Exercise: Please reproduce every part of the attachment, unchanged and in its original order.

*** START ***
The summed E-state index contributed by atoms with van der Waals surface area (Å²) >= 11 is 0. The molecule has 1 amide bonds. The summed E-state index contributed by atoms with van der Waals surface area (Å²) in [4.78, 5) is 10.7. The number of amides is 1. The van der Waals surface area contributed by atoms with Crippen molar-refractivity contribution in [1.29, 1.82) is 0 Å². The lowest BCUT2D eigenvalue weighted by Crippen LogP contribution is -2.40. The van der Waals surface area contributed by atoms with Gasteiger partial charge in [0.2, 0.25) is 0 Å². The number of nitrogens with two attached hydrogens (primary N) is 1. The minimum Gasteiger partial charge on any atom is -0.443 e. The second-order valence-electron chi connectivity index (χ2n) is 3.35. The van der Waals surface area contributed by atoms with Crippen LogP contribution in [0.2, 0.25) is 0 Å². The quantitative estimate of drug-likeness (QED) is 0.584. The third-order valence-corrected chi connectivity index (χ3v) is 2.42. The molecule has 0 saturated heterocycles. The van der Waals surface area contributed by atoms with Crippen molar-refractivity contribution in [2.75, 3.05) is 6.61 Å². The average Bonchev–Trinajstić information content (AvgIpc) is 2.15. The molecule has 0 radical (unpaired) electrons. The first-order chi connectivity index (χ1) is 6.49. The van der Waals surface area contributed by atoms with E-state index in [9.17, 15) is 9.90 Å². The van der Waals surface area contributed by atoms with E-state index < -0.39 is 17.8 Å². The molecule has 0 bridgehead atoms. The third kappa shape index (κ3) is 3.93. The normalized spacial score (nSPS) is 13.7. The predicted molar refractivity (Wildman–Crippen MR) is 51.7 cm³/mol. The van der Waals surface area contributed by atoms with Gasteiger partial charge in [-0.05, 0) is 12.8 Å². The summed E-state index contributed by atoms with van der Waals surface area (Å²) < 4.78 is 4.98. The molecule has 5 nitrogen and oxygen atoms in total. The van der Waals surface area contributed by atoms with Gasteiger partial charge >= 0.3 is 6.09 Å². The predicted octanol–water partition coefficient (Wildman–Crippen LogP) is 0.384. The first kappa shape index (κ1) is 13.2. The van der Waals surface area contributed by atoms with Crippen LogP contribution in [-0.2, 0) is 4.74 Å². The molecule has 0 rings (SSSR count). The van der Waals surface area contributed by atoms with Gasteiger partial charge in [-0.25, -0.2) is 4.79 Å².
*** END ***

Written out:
The summed E-state index contributed by atoms with van der Waals surface area (Å²) >= 11 is 0. The molecule has 1 amide bonds. The summed E-state index contributed by atoms with van der Waals surface area (Å²) in [4.78, 5) is 10.7. The number of amides is 1. The van der Waals surface area contributed by atoms with Crippen molar-refractivity contribution in [1.29, 1.82) is 0 Å². The lowest BCUT2D eigenvalue weighted by Crippen LogP contribution is -2.40. The van der Waals surface area contributed by atoms with Gasteiger partial charge in [0.2, 0.25) is 0 Å². The number of nitrogens with two attached hydrogens (primary N) is 1. The minimum Gasteiger partial charge on any atom is -0.443 e. The second-order valence-electron chi connectivity index (χ2n) is 3.35. The van der Waals surface area contributed by atoms with Crippen LogP contribution in [0.2, 0.25) is 0 Å². The quantitative estimate of drug-likeness (QED) is 0.584. The third-order valence-corrected chi connectivity index (χ3v) is 2.42. The molecule has 0 saturated heterocycles. The van der Waals surface area contributed by atoms with Crippen molar-refractivity contribution in [2.75, 3.05) is 6.61 Å². The average Bonchev–Trinajstić information content (AvgIpc) is 2.15. The molecule has 0 radical (unpaired) electrons. The first-order chi connectivity index (χ1) is 6.49. The van der Waals surface area contributed by atoms with E-state index in [9.17, 15) is 9.90 Å². The van der Waals surface area contributed by atoms with E-state index < -0.39 is 17.8 Å². The molecule has 0 bridgehead atoms. The third kappa shape index (κ3) is 3.93. The normalized spacial score (nSPS) is 13.7. The predicted molar refractivity (Wildman–Crippen MR) is 51.7 cm³/mol. The van der Waals surface area contributed by atoms with Gasteiger partial charge in [-0.05, 0) is 12.8 Å². The summed E-state index contributed by atoms with van der Waals surface area (Å²) < 4.78 is 4.98. The molecule has 5 nitrogen and oxygen atoms in total. The van der Waals surface area contributed by atoms with Gasteiger partial charge >= 0.3 is 6.09 Å². The predicted octanol–water partition coefficient (Wildman–Crippen LogP) is 0.384. The first kappa shape index (κ1) is 13.2. The van der Waals surface area contributed by atoms with Crippen LogP contribution in [-0.2, 0) is 4.74 Å². The molecule has 0 rings (SSSR count). The van der Waals surface area contributed by atoms with Gasteiger partial charge in [-0.25, -0.2) is 4.79 Å².